Date of Award


Document Type


Degree Name

Doctor of Philosophy in Pharmaceutical Sciences

First Advisor

David Taft

Committee Chair and Members

David Taft, Chair

Robert Bellantone

Kevin Sweeney

Akm Khairuzzaman


Fentanyl, Fentanyl overdose, Intranasal naloxone, Naloxone, Opioid overdose, PBPK modeling of naloxone


The therapeutic and nontherapeutic use of potent opioid agonists has increased dramatically over the past 20 years, with overdose trends following suit. Currently, naloxone is the primary drug used for treating emergency rescue from an opioid overdose. Naloxone works by displacing opioid agonists that are bound to receptors such as the μ-opioid receptor (MOR) in the brain, which are thought to be the sites of action responsible for symptoms due to overdosing, such as respiratory depression.

Intranasal (IN) administration of naloxone is an excellent alternative to the invasiveness of injections and poorly bioavailable oral formulation. However, the exact mechanism of how the drug enters the brain and how it produces its pharmacological response is not well-studied. While pharmacokinetic (PK) and pharmacodynamic (PD) data are available regarding the efficacy of naloxone in the reversal of prescription opioid overdose, their detailed mechanism in humans is not quantitatively fully understood. Also, there is very little research on IN naloxone PK and its application to the reversal of illicit high-potency synthetic opioids.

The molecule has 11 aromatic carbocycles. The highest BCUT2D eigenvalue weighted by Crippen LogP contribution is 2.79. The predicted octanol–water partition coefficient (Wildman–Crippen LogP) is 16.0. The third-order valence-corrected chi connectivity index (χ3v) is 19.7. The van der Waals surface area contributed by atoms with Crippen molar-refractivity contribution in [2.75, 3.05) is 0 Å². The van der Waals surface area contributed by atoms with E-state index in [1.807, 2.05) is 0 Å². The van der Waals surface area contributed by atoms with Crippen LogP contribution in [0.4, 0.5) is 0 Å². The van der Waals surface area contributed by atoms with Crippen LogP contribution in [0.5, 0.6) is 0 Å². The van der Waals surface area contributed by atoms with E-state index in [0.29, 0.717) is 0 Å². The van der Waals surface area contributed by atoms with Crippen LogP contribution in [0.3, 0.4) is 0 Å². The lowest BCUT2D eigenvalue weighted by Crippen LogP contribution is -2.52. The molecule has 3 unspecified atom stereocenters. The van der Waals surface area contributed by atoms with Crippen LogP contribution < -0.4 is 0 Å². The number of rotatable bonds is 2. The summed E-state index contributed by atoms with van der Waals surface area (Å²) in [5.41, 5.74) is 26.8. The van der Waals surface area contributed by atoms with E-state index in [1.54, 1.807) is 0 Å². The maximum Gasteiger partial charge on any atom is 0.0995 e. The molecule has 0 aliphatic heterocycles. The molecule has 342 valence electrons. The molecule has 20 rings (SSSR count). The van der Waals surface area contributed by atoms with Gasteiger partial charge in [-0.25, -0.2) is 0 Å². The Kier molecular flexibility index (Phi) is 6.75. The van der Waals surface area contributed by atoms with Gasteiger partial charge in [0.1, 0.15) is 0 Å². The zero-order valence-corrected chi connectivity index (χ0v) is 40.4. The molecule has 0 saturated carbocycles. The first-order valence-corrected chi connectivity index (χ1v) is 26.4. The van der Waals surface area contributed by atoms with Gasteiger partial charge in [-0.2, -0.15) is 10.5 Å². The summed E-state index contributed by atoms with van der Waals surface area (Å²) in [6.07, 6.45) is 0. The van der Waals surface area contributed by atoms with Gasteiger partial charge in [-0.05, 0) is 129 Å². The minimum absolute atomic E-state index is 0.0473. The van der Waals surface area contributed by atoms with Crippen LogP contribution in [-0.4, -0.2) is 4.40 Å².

Taking advantage of drug transport to the brain by the IN route of administration requires a quantitative understanding of the general mechanisms and underlying processes for drug delivery to the brain. Modeling and studying IN naloxone administration can play an important role in future research by identifying appropriate dosing regimens for reversing different opioids and understanding the time course of respiratory depression recovery, as well as overcoming other side effects of opioids. It can also help to refine dosage regimens for special populations such as children and babies.

This project aims to build a physiologically based pharmacokinetic (PBPK) model describing naloxone disposition by IN and IV (intravenous) administration and evaluate the effects on displacement of opioid agonists. The goals were:

  • Evaluate the physiological factors affecting naloxone deposition from IV bolus (intravenous) and IN administration, and review and analyze published literature data for relevant pharmacokinetic information.
  • Develop a PBPK model for IV and IN naloxone delivery and disposition and numerically evaluate the systems of equations using the R programming language. The model included: 1) all relevant physiological compartments and processes; 2) pH, solubility, and partitioning considerations for naloxone (a weak base); and 3) interactions with MORs, including the rates and extents of binding and release.
  • Extend the naloxone PBPK model to simultaneously account for the disposition and displacement kinetics of an opioid agonist that is initially bound to the MORs, which would model naloxone rescue from an opioid overdose.
  • Simulate the effects of naloxone administration and deposition on the ensuing opioid agonist displacement and the resulting time course of pharmacological response vs. the agonist displacement time profile.
  • Simulate results for a target patient population using physiologically relevant parameter values.